Kyrgyzstan: The parliament of Kyrgyzstan on Wednesday endorsed plans to hold a referendum on December 11 on controversial constitutional changes for which the country`s president has been criticised.
The proposed amendments, which would grant more power to the prime minister and cabinet, have been attacked by critics as a tactic that President Almazbek Atambayev could use to extend his rule.
Atambayev has repeatedly spoken of the need for constitutional change as the end of his single term in office approaches ahead of elections in 2017.
He has denied he will seek the position of prime minister.
Atambayev's Social Democratic Party quit the ruling coalition last week over other parties` resistance to constitutional reforms, forcing the government to resign and sparking fears the country could be plunged into instability.
The Venice Commission, an advisory body of the Council of Europe rights and democracy organisation, has said the proposed reforms "negatively impact the balance of powers" in government and weaken judicial independence.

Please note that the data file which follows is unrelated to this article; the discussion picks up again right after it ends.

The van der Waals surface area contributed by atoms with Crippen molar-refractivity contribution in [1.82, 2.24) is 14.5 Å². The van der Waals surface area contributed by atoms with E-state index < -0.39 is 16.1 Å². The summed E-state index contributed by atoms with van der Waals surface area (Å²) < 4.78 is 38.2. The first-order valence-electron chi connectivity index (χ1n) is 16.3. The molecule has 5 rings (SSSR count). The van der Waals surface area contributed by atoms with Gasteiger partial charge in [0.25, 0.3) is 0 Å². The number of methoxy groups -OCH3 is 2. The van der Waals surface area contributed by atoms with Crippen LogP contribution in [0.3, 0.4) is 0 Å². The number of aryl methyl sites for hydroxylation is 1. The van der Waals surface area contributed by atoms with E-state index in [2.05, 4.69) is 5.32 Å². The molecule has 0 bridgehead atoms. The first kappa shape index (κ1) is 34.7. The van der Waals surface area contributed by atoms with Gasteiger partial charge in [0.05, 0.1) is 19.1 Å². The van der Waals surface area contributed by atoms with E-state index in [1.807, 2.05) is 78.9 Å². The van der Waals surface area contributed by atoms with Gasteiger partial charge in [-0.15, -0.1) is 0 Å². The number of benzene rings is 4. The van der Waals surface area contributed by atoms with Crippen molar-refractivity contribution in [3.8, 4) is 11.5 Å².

Local civic activists charge that the changes could also weaken parliamentary authority and undermine individual rights.
Kyrgyzstan has a reputation as an outpost of democracy in authoritarian Central Asia, but has also suffered bouts of instability.
Autocrats Askar Akayev and Kurmanbek Bakiyev were overthrown in 2005 and 2010 respectively.
Ethnic violence that erupted several months after Bakiyev`s ouster claimed hundreds of lives.
The ex-Soviet republics of Azerbaijan and Tajikistan both held referendums this year on constitutional changes that strengthen the power of incumbent autocrats.
In September, Turkmenistan also adopted changes strengthening the position of President Gurbanguly Berdymukhamedov but did not put them to a popular vote.